Australia Day 2023

LETTER FROM AUSTRALIA - HK Yu, PSM - The Philippine Star

Dear friends,

Today we celebrate Australia Day. First and foremost, it is a time to remember the stories that have shaped modern Australia. We think about what has come before, and the challenges and opportunities that may lie ahead. For many of us, it is also a good excuse to spend time with family and friends in the summer sun (usually over a barbeque, and perhaps a cold beer).

The story of our country began a long time ago. For at least 65,000 years, Aboriginal and Torres Strait Islander peoples have lived in the great southern con-tinent that we now call Australia. For millennia, Indigenous Australians have been the land’s traditional owners and custodians of a vibrant culture – the oldest living culture in the world – that continues to enrich us.

In the twenty-first century, Australia is a nation of migrants. We are proud to be the most successful multicultural society on earth: one in four Australians are migrants like me, and almost half of all Aussies have a parent born overseas. For our newest arrivals, Australia Day is a particularly memorable occasion, as it is when local communities across the country hold Citizenship Ceremonies to formally welcome them.

And it would not be possible to tell the story of Australia without also mentioning the Philippines. The earliest recorded link between our two island countries was in the mid-nineteenth century, when pioneering ‘Manila Men’ arrived in northern Australia to work in the pearling industry. Many of these first Filipinos, who became well-known for their bravery in a very dangerous line of work, settled in remote coastal towns like Broome, Cooktown and Thursday Island. Here, they built new lives, bringing with them their traditions, language, food and religion. 

From these humble roots, the Filipino community in Australia has grown to become one of our largest and most important: today, more than 400,000 Austral-ians were either born in the Philippines or are of Filipino ancestry, our fifth largest ethnic group. Indeed, you only need to glance at our television screens or the cover of a glossy magazine to see the name or photo of a famous ‘Fil-Aussie’ celebrity. From health care to creative industries, business, academia or hospitality, Filipinos have become an integral part of modern Australia.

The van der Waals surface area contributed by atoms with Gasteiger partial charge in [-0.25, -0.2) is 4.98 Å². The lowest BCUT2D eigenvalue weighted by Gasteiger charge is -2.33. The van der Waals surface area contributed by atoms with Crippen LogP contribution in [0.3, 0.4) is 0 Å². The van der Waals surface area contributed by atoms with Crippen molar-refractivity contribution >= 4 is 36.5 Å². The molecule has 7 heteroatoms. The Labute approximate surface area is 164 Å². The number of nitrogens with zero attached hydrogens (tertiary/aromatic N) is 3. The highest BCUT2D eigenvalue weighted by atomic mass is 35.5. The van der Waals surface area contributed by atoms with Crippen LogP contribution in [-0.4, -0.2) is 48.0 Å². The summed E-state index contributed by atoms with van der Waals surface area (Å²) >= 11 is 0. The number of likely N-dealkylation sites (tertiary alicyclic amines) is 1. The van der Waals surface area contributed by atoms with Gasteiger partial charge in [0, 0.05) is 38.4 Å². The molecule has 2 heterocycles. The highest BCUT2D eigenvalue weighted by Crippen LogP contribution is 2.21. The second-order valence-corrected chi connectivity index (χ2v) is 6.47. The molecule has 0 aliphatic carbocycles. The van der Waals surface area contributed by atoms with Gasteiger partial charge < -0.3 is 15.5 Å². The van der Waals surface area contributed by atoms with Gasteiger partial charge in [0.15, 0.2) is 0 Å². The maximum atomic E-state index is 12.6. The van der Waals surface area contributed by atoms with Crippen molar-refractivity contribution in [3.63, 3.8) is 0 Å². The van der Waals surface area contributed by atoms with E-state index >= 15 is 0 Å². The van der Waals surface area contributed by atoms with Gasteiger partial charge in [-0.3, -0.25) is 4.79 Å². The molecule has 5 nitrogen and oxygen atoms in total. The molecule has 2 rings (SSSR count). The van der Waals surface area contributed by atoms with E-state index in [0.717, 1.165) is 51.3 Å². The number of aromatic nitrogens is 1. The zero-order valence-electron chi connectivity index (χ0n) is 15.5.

Quite apart from permanent migrants, the people-to-people links between Australia and the Philippines are remarkably close. In 2019, Australia was the top international destination for Filipino university students. On my recent visits to Cebu and Davao, I have greatly enjoyed meeting some of our alumni and hearing of how their studies in Australia have enriched them both personally and professionally.  

Similarly, as we emerge from the COVID-19 pandemic, thousands of Australians have taken the opportunity to travel to the Philippines for tourism and busi-ness, attracted by this country’s dynamism, natural beauty and the hospitality of its people. With the health situation expected to stabilize and improve over the coming year, I am quietly hopeful that travel between Australia and the Philippines will return to – and perhaps even exceed – its pre-pandemic normal.

Having now been in the Philippines for six months, I can see that the depth of ties between our two peoples is due to our similar national characters. While there are obvious points of difference (I have yet to meet a Filipino who liked the taste of Vegemite or was interested in cricket!), I see that both Filipinos and Australians value humor, adaptability, openness and are ‘down-to-earth’ people. Perhaps most significantly, we value true friends and share a willingness to band together, including in times of adversity.

So, I invite all of you to pause for a moment and raise a glass to toast Australia Day, and the role that Filipinos have played in making Australia the success-ful country it is today.
Yours truly,

*      *      *

 HK Yu is the Australian Ambassador to the Philippines. You can follow Ambassador Yu on Twitter @AusAmbPH.

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